The world’s most recognised logo, the ‘Tidyman’ was created in the early 70s by an unknown designer. One suggestion is that the Tidyman was first used by the American beer company, Budweiser, in the 1950s to encourage people not to litter.
Although redesigned recently by the Conran Design group, no matter how much taxpayers’ money has been pumped into refreshing the logo, I fear that the Tidyman is losing its appeal. The respect and status of the logo struggle to probe reaction in people’s minds because the extent of the litter is still widely visible on our streets today. It certainly is the case on my high street.
I live in a busy, diverse town called Kingsbury in north-west London, not too far from Wembley Stadium. Approximately 29,000 people live here. It’s a vibrant place to live and right on my doorstep, I have everything a consumer needs: Tesco, Aldi, Costa Coffee, Nandos, Iceland, Greggs and around 70 independent shops including Indian, Lebanese and Eastern European grocers and butchers.
I love where I live. But in recent years I have become increasingly concerned about the amount of litter on my street. Unwanted plastic bags and cigarette packaging in bushes and verges is a constant, ugly sight; Costa coffee cups rolling around on the pavement; beer cans outside the betting shops and under benches near bus stops; Greggs paper bags flying around in the wind. It is no surprise that our road sweepers cannot keep up with the amount of cleaning. Frankly, there is too much packaging created by brands with little consideration of how consumers will dispose of it.
So who is accountable? I would argue that it is the brands who need to take responsibility before the consumer.
In my view, the Tidyman logo is not influencing consumers enough to act responsibly. The logo is too small and barely visible on most products. Similarly, when the recycling logo came into action in 1970 endorsed by brands, encouraging us to recycle, today, there still seems to be a lot of products out there which you cannot recycle. Which really frustrates a conscientious consumer like me.
Costa Coffee recently removed the recycling logo from their cups and replaced it with the Tidyman logo to show their support towards improving the environment. Watch this.
Their partnership with Keep Britain Tidy was encouraging, but as a consumer, I would have loved it if this new change had grabbed my attention at my local Costa Coffee shop. After all, ‘good’ work needs recognising, especially in a busy, transient town like Kingsbury.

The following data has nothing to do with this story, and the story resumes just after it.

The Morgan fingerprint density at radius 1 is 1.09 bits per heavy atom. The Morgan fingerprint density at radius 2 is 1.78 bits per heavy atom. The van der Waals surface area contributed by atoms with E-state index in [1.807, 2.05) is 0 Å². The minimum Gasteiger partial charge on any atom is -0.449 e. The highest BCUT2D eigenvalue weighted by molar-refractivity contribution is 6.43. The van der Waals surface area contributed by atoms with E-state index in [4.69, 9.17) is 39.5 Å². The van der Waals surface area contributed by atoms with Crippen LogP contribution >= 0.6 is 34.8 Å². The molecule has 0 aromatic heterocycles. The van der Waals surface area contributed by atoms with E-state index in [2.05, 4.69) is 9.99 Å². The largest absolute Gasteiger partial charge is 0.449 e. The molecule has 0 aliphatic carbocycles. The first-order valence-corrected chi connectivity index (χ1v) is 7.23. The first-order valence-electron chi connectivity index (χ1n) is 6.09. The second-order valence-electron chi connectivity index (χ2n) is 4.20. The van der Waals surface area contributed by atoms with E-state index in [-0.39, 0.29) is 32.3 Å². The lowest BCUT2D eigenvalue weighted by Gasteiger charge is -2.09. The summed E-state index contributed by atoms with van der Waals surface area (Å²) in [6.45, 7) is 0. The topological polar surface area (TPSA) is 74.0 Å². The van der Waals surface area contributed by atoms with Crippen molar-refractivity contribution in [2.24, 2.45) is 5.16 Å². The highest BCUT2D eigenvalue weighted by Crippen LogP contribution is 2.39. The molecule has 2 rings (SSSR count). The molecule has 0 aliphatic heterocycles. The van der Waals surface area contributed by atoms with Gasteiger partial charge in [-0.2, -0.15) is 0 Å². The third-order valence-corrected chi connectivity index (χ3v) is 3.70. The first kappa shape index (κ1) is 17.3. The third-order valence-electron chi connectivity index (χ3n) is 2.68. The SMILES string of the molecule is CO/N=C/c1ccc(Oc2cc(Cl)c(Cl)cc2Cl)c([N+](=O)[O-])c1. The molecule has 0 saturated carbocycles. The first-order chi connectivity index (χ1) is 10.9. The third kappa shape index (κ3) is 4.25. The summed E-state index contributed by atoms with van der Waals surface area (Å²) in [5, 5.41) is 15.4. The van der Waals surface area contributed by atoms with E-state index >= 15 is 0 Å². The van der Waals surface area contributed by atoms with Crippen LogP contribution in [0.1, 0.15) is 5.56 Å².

So here’s my big question, how can the Tidyman logo stick in people’s minds the next time they feel like dropping litter on the ground?
Big brands and brand managers do need to become the heroes and not the villains in the fight against litter. In 2011, the UK produced nearly 11m tonnes of packaging waste, yet companies still sell packaged, pre-peeled bananas, and it cost £858 million last year to clean England’s streets, which is counterproductive and wasteful.
Here are a few suggestions for brands to consider to create positive change:
• Brands need to make conscious efforts to reduce packaging on products by finding alternative ways of creating; something which allows consumers and shop owners to reuse or recycle more effectively; either back to the shops or at home.
• Identify problem towns struggling to Keep Britain Tidy through surveys and social media.
• Create an effective community campaign; reinvigorate the ‘love where you live’ message – partnering with community leaders, shop owners, store managers and local ambassadors to help resolve the issue of litter and too much packaging. For example, McDonald’s litter patrols walk almost 3,000 miles per week, every week – picking up litter. For this brand to be a good neighbour is a critical part of their business, and it is great to hear they are making a difference to local communities.
If any of my suggestions resonate with brand leaders, local government leaders and Keep Britain Tidy, we would love to collaborate and find better solutions that keep our streets free of litter.
Keep Britain Tidy’s ambassador, television presenter Kirstie Allsopp, said: ‘Being part of Love Where You Live is a chance for the big brands to become the heroes instead of the villains in the fight against litter.
By Preeti Nayee
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